At the same time we will need a more focussed transit plan, one that provides really high quality service to a select number of centres. Fifteen minute all-day GO service is an essential start, but express service would be essential to get commute times down between the major growth centres. To make a real difference, let’s start with a high speed line connecting Downtown, Pearson Airport, Mississauga City Centre and Oakville Midtown with 15 minutes between stops, and an express Hamilton/Toronto service taking half an hour and stopping only at Oakville and Port Credit. That would fix the west end of the GTA, which is where most employment growth is occurring. And the transit deficiencies of two of the critical centres, Mississauga and Markham – where rail transit service just misses the emerging cores – have to be more aggressively addressed. The rail system was historically created to service industrial rather than more urban uses. We may need to build some more track.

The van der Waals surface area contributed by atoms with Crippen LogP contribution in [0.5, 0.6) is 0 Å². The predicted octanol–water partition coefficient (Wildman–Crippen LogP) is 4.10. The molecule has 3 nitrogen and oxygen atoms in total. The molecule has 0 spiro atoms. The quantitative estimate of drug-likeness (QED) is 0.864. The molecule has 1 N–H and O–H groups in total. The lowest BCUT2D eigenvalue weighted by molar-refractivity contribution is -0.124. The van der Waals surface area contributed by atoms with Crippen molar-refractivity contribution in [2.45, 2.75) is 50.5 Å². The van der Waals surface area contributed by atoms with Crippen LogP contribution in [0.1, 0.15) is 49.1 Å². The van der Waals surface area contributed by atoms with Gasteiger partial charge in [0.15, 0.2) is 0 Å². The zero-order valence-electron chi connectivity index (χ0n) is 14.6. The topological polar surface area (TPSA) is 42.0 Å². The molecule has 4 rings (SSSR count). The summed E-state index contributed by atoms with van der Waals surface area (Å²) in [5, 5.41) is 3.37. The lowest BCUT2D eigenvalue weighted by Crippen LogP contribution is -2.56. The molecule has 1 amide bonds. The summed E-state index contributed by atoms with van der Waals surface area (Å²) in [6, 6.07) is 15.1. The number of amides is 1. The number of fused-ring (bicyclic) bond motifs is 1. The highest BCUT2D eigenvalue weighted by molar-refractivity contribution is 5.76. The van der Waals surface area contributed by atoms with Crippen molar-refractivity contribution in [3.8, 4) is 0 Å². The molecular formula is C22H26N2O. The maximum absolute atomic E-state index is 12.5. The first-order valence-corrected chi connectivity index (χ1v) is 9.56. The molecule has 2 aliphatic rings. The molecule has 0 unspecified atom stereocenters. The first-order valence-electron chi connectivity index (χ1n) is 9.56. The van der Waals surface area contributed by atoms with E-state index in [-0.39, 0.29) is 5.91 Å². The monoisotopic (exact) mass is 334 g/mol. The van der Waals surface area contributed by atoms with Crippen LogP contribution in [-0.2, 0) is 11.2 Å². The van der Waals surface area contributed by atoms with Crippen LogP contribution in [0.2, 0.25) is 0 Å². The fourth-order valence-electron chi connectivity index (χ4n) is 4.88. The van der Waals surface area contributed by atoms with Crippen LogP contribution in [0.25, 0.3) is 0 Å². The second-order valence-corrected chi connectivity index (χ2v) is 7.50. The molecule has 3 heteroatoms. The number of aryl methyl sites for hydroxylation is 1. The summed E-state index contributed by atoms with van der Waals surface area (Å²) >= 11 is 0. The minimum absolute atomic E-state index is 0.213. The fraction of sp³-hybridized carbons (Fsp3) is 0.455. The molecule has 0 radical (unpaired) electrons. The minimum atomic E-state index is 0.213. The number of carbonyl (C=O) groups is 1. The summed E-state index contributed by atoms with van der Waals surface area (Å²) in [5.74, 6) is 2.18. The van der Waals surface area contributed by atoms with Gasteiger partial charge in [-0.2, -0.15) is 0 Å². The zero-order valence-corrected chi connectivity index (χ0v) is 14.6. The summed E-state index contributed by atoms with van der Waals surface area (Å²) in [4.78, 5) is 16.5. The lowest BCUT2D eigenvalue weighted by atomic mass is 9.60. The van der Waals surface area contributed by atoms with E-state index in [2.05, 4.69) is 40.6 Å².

So which are the spiky centres of the future? Outside of downtown Toronto, which will continue to increase its dominance at the expense of suburban office development, my sense is that only Hamilton, Oakville Midtown, Mississauga and Markham have the transit and established locational advantage to become major employment centres, with Pickering and Vaughan having the required transit but having to start pretty much from scratch as office districts.
So just six big red dots on the new growth plan, please, connected by some fat green lines. Properly accommodating the 3.0 million people and 1.5 million jobs coming over the next three decades is going to need a few big spikes, not a bunch of bumps.